SPARKLE, sparkle — the classic Anything Goes still hits the spot. This is a fun show
SPARKLE, sparkle — the classic Anything Goes still hits the spot. This is a fun show that emits light and laughter — even in dress rehearsal!
The memorable melodies of Cole Porter are first class, which is why this musical has been one of “the top” since its first production in 1934.
Henley Amateur and Dramatic Society have produced a classy show that leaves the audience on a high with the classic songs such as Blow, Gabriel, Blow and You’re the Top echoing in the ear. The director Michael Huntington has found a splendid cast and drilled them well.
Kate Boswell’s Reno Sweeney is one of the best I have seen. Her singing and acting — especially in conjunction with Phil Crouch as Billy Crocker — eclipse all others in some wonderful moments.
The cast are all of the highest calibre. The veteran Tony Slevin, once again as Moonface Martin, public enemy No 13, is a joy — his every gesture a moment to treasure. And his sidekick Judy Vaughan as the sexy “Come on, boys” Erma makes the sailors forget all their duties.
The love angle is handled in a delightful way by Melodie Mason as Hope Harcourt in her duets with Billy.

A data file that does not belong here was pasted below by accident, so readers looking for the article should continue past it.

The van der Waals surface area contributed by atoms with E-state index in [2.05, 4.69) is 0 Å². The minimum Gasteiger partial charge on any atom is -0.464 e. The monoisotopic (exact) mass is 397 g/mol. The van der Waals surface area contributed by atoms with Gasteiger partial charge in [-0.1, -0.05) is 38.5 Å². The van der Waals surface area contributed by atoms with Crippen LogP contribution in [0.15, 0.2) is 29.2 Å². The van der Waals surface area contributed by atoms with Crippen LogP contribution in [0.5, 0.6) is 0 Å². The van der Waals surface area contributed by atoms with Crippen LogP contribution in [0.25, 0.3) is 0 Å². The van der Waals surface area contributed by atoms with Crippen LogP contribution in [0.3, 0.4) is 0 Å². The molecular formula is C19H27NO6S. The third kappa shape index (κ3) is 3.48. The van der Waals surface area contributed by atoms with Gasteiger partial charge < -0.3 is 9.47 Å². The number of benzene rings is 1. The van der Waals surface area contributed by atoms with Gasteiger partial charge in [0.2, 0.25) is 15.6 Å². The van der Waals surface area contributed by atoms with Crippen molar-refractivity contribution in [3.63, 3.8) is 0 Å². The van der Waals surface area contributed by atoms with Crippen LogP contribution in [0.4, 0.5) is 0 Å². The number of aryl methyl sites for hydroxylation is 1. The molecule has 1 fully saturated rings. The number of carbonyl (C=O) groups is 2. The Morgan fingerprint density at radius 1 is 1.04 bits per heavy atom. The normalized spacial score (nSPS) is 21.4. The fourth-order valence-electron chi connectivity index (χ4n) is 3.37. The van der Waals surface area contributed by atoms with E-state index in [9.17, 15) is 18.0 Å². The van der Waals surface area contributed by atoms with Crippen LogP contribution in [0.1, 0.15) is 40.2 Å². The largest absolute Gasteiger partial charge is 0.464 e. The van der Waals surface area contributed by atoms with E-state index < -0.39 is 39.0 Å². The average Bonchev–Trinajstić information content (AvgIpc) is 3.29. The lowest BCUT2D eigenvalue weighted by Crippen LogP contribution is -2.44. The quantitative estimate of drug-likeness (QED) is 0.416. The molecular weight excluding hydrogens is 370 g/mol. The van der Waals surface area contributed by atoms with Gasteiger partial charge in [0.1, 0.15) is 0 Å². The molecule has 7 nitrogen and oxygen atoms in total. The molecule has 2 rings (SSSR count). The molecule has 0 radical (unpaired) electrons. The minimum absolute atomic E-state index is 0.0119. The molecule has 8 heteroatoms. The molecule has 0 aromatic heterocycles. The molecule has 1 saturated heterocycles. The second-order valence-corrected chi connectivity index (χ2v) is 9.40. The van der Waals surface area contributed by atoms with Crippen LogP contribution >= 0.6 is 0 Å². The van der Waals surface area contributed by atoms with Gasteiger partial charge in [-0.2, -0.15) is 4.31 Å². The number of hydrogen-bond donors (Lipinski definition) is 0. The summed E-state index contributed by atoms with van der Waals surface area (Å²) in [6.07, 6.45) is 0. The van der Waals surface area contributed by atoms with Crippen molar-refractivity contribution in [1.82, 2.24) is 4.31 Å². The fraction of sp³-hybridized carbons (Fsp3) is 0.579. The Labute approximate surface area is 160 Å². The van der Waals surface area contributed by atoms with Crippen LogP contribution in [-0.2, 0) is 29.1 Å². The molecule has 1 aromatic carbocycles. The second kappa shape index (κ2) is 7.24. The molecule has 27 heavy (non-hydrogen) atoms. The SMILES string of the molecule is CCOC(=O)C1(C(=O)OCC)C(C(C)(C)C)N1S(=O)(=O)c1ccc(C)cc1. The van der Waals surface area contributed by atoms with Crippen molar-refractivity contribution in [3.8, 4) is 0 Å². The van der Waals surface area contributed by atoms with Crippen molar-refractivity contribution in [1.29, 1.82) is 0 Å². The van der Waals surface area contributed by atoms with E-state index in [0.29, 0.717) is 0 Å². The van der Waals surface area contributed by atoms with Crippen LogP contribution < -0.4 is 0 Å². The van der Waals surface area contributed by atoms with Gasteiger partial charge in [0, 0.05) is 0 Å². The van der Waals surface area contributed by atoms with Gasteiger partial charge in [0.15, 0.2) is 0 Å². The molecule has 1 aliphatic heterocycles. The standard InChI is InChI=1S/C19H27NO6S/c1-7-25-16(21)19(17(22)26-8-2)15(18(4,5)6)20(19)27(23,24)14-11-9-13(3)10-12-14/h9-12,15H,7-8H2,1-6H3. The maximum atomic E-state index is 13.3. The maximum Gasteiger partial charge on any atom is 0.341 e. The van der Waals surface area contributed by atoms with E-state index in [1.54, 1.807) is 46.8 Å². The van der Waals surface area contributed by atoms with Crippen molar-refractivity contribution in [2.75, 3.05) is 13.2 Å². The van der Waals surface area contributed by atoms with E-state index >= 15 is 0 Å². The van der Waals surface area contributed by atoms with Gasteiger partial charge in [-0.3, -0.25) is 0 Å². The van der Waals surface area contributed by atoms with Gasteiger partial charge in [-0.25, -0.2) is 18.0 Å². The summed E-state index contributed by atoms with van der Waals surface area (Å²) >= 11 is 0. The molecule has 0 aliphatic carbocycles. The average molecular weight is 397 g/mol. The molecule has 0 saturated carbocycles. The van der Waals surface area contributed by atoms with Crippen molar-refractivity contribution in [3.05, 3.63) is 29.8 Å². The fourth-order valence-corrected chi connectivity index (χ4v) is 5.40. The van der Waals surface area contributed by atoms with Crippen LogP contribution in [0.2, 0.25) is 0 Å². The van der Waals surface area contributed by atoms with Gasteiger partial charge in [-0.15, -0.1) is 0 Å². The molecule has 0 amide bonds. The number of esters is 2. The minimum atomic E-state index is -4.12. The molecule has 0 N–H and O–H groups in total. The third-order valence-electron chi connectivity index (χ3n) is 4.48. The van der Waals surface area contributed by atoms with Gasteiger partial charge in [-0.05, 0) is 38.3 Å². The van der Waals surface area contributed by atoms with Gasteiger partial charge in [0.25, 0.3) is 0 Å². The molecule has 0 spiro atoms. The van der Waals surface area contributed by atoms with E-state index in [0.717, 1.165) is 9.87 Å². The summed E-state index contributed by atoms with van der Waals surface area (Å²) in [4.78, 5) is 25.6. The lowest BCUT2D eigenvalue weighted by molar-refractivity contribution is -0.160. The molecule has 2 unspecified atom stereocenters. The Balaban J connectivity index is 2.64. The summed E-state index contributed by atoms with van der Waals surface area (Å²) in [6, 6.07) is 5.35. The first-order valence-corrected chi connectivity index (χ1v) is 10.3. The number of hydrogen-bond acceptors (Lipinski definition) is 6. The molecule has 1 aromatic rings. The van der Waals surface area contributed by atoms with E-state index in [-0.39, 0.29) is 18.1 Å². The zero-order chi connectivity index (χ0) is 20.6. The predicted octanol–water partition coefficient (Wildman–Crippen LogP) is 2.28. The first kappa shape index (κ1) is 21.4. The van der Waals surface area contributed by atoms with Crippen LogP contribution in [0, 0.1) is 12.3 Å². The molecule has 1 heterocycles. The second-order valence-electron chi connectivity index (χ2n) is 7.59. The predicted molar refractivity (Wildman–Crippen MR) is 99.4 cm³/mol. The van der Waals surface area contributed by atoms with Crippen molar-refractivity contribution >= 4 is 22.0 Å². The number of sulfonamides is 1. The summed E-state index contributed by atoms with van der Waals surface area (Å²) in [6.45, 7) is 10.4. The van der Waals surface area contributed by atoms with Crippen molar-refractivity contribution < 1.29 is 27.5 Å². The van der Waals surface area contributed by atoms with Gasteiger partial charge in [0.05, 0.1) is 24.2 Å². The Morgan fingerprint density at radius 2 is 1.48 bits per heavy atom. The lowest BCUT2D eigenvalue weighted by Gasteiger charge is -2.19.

The fun angle is hilarious with Andy Camichel playing the noble peer Lord Evelyn Oakleigh. His dance in The Gypsy in Me is a tour de force.
Much fun is had by Caroline Hopkins as Hope’s mother and Elisha Whitney, played by Mark Wilkins, sings a very funny Yale song dedicated to his alma mater.
This is one show where the supporting cast are also of the highest calibre, never missing a chance to sing and act.
David Wilson is a pompous captain and his purser is the comic Julie Huntington, while mention must also be made of the hilarious duo of Mark and Luke — the Chinese converts played by Piers Burnell, a latter-day Fu Manchu, and Michael Herbert.
The show also gives the dancers a chance to shine. The ship’s crew of delightfully dressed ladies as sailors tap their way through the hit song Anything Goes, ably supported by the sailor boys.
Samantha Riley has choreographed a well-disciplined crew. The sequence in Blow, Gabriel, Blow is stunning in its power and sound as the passengers all join in the fun of the moment
The singing, both solo and chorus, is of a very high standard under the direction of Jonathan Heard, and the costumes by Julie Huntington and Jennifer Haywood shine and bring the sets to life.
This is must-see show, and is proving so popular that a matinee has now been added on Saturday. So don’t miss out — this is a fun-filled family show, with children’s tickets just £9 for all performances.